On second thoughts

by The Drawdown team 24 October 2022

Over the past couple of years, the private equity industry has seen a significant increase in secondary deals, just as was seen after the great financial crisis back in 2008-9. As a result of the pandemic and wider macroeconomic issues the world is currently facing, institutional investors are once again reordering their portfolios.

The recent surge in secondary deals creates a new layer of complexity and level of work for GPs. From creating new continuation vehicles, which often have bespoke terms, and involve negotiations between sellers and buyers within tight timeframes, as well as completing the secondary transactions themselves - CFOs have been dealt another task to add to their list.

With that in mind, The Drawdown spoke with two industry voices to get their take on the recent flurry of secondary deals, what this additional workload means for them, and how they’ve been handling these transactions and funds.


Partner & CFO at IK Partners

TDD: What needs to be considered with secondary deals?

JY: There are a variety of secondary deals and each has its own peculiarities and needs. The simplest type of secondary is where LPs sell to LPs. In this situation, the GP only needs to provide consent and information to the potential acquirers and perform the necessary LP due diligence of course.

TDD: What about continuation funds?

JY: The more complex secondaries are fund continuation scenarios which can be similar to raising a new fund, but with slightly less investor relations (IR) involvement as you are dealing with a known universe of LPs.

In this scenario, there is a lot of work involved, such as negotiation of terms with investors for the new vehicle, obtaining third- party valuations, and as is often required, third party money to support the transaction. Then there will be the normal work streams for raising a new fund, closings, reporting needs and then setting up the fund on systems and so on.

TDD: How do these secondary deals and funds impact you and your team overall?

JY: There is an ever-increasing burden on the support functions as well as IR. Depending on whether the house uses an outsourced solution, or its own resources, will determine the headcount requirement. Typically, you would not expect to have to increase significantly but there is a natural evolution of support and IR teams as the needs and requirements of LPs are continually expanding.


Head of Ireland and global head of operations at Pantheon

TDD: From your perspective as an LP, what do you see from secondary deals?

SB: As secondary activity in the market has increased, so too has the diversity and complexity of secondary transactions. At one end of the spectrum there are straightforward traditional LP stake sales, which, specifically in relation to our capacity as a primary investor, really don’t have much of an impact on us.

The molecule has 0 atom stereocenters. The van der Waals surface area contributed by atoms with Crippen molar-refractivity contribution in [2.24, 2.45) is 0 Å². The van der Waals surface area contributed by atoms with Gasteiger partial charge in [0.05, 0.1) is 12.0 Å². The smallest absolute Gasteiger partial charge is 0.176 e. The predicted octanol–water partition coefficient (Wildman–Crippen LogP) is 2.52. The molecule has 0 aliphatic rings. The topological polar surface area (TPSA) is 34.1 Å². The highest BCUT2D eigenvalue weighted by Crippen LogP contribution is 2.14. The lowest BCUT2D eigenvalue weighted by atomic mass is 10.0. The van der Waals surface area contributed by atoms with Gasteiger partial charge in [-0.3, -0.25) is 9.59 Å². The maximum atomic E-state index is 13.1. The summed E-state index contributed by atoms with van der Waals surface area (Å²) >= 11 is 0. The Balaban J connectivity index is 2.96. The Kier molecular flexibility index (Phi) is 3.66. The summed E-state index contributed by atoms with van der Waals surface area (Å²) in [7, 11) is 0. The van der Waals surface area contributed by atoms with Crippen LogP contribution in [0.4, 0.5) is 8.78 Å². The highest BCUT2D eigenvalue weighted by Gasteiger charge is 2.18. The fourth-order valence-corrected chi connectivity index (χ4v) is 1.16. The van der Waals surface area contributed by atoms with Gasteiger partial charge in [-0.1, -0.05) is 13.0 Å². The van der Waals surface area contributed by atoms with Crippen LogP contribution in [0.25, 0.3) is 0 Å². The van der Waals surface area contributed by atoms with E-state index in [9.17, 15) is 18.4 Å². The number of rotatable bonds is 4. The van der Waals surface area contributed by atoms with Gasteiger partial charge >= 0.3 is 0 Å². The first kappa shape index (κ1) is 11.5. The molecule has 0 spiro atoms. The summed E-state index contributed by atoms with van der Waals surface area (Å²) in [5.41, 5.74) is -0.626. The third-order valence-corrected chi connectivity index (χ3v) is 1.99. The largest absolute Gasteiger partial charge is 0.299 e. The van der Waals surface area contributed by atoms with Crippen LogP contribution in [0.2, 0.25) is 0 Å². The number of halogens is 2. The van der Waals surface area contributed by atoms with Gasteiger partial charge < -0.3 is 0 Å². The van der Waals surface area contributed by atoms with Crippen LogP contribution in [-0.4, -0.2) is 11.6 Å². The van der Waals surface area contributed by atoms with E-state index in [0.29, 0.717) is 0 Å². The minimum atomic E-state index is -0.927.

From a fund perspective, these deals simply result in a transfer of interest we may not even be directly informed of unless the interest being sold is at a level that necessitates the GP seeking investor approval.

TDD: What about continuation funds?

SB: At the other end of the spectrum are a wide range of more complex, so-called GP-led deals, which could involve both new investors and the GP investing new equity to carve out select assets within a fund – and so in some way restructuring the fund, be that through a continuation fund or some other route.

Existing investors may therefore need to choose whether to crystallise or exit at that point, or to “roll” and make what is essentially a new investment into the new deal. Either way this gives rise to operational considerations, not least around assessing valuations for the assets that are included or not included in the sale.

TDD: As a fund of fund, how do these secondary deals and funds impact you and your team overall?

SB: Having both a primary and secondary business, the transactions essentially create two processes: one exit for the original investment with all of the operational elements that entails. And then a second, new secondary investment process. This means there are inevitably more decisions that need to be assessed and made which create additional demand on our resources, but we don’t see this as a negative.

Our primary position in the funds means not only are we getting the benefit of a liquidity event for our investors in these cases, we’re also often being offered early access to a new secondary investment opportunity, so ultimately it’s a nice position to be in.

Categories: AnalysisFundraising & fund structuring

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